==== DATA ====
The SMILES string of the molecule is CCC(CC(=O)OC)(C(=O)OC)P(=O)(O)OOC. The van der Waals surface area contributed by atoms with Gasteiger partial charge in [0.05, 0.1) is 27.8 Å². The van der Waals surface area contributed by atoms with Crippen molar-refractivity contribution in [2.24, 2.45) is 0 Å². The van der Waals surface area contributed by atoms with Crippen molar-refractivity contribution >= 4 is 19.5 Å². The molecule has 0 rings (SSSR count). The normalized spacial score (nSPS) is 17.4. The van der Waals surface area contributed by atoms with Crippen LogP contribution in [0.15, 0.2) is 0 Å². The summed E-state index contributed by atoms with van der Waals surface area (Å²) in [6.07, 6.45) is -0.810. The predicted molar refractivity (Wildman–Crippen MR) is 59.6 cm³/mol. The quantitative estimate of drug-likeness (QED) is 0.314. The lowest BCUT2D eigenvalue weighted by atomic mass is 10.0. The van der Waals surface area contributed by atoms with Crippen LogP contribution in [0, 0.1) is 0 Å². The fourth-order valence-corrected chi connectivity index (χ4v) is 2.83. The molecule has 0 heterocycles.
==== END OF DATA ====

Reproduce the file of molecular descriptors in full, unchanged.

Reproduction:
The SMILES string of the molecule is CCC(CC(=O)OC)(C(=O)OC)P(=O)(O)OOC. The van der Waals surface area contributed by atoms with Gasteiger partial charge in [0.05, 0.1) is 27.8 Å². The van der Waals surface area contributed by atoms with Crippen molar-refractivity contribution in [2.24, 2.45) is 0 Å². The van der Waals surface area contributed by atoms with Crippen molar-refractivity contribution >= 4 is 19.5 Å². The molecule has 0 rings (SSSR count). The normalized spacial score (nSPS) is 17.4. The van der Waals surface area contributed by atoms with Crippen LogP contribution in [0.15, 0.2) is 0 Å². The summed E-state index contributed by atoms with van der Waals surface area (Å²) in [6.07, 6.45) is -0.810. The predicted molar refractivity (Wildman–Crippen MR) is 59.6 cm³/mol. The quantitative estimate of drug-likeness (QED) is 0.314. The lowest BCUT2D eigenvalue weighted by atomic mass is 10.0. The van der Waals surface area contributed by atoms with Crippen LogP contribution in [0, 0.1) is 0 Å². The fourth-order valence-corrected chi connectivity index (χ4v) is 2.83. The molecule has 0 heterocycles.